I haven’t read any authors in English comparable to Nádas, but there are thinkers, philosophers, and essayists, both English and European, whose thoughts help illuminate Nádas’s own thoughts on language, consciousness, memory, and the human psyche. John Locke’s On the Human Understanding, first published in 1689, was an invaluable help in this regard, as were some of Bacon’s essays, the writings of Freud, Jung, Steiner, as well as Lacan’s The Language of the Self and Lev Vygotsky’s Thought and Language. I never tire of telling my students that you can’t bluff your way through a translation. If you don’t know what you’re doing, you end up translating the words, and not the text.

You’ve taught for a lot of your life in various institutions, both in the US and in Hungary, do you still teach at all?

I would like nothing better, but ELTE “rationalized” its teaching staff. I loved teaching, and I miss it terribly. Maybe it’s time I started a small master class for translators. I would enjoy it, and God willing, perhaps I could help bring the best out of the future translators of Hungarian literature, and match them up with the writers who suit their gifts and temperaments best. Yes, it’s probably high time.

Would you have preferred to translate full-time all your life, or was teaching important to you?

I couldn’t do anything full time, I would find it boring. I have always preferred trying my hand at various things, though not necessarily at the same time, of course. Luckily, they all seem related and in all probability spring from the same source, whatever that source may be. The things that I did, the things that I am doing now or hope to do in the future (I asked my doctor for at least twenty more years) strengthen and support each other, such as teaching and translation, or editing and translation, or writing and translation, not to mention dancing and translation. Moving about to some inner rhythm makes the missing words materialize. Now if only I were a Pavlova, I could discard my dictionaries….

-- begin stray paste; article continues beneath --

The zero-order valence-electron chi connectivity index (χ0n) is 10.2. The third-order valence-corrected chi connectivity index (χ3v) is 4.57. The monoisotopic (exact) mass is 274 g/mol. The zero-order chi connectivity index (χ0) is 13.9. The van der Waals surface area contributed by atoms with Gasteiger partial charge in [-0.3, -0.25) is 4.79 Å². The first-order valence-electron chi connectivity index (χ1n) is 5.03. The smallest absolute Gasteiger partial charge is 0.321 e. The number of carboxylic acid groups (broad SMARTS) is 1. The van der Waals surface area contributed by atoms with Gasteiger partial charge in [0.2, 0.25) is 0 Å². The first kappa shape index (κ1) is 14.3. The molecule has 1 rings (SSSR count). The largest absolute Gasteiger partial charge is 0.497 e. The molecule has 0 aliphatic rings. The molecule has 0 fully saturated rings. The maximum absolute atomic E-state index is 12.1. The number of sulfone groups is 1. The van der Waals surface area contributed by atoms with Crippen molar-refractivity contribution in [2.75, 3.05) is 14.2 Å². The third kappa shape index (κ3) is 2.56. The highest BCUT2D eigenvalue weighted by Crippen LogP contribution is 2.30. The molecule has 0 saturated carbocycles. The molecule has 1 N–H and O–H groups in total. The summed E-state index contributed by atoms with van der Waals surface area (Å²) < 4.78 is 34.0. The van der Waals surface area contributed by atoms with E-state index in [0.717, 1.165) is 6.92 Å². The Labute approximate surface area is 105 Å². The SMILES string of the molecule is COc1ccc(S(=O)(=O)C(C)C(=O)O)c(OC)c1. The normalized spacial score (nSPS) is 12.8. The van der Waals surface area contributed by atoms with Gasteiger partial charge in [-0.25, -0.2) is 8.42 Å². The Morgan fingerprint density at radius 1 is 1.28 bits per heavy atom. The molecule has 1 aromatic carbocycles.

For a couple of years I wrote feature articles and cultural reviews for newspapers; later came a book on translation and Netting America, an internet book for college students on 20th century American literature and culture that I co-authored. There were articles on translating Örkény and Esterházy, and in 2010 I edited a special Hungarian edition of Words without Borders. And also, once when I felt particularly maudlin (this was late at night), I asked myself what regret I would most especially not like to have on my deathbed, and The Voice said, theater. So I launched into it (Bottom: Let me play the lion too!) and translated plays from English into Hungarian (I’d already been doing it the other way around for years). There was also an Esterházy monodrama of sorts for the Spinoza Theater, and now a book on the phenomenology of translation and another, this time fiction, that are looming on the horizon. But just looming, and just on the horizon.

Are there any Hungarian works, unpublished in English, that deserve recognition in the English speaking world, or that you’d particularly love to work on?

Books by Béla Balázs (especially Hét mese – Seven Tales), Béla Hamvas (especially Karnevál - Carneval), Erzsébet Galgóczy, Péter Hajnóczy (especially Jézus menyasszonya – The Bride of Jesus), Virág Erdős, and Márton Gerlóczy. If I had nine lives, I’d tackle them, especially Hajnóczy. On the other hand, I have translated appreciable chunks of the following books: Mihály Kornis, Alive at Last and Daybook, the second of which could jump-start European existentialist literature into the 21st century, Sándor Tar’s political and psychological thriller, Grey Pigeon, Lajos Parti Nagy’s surrealist Heroes’ Square, and Viktor Horváth’s modern-day picaresque, Turkish Mirror. If it were not quite so long, I’d translate it in full and give it to my friends and relations for Christmas. I also have large chunks of four books by Esterházy on a pen drive, Esti, Revised Edition, Simple Story Comma One Hundred Pages: the Mark Variant, and Pancreatic Diary, a record of his illness and so much more besides. This so much more besides, let this be the last word….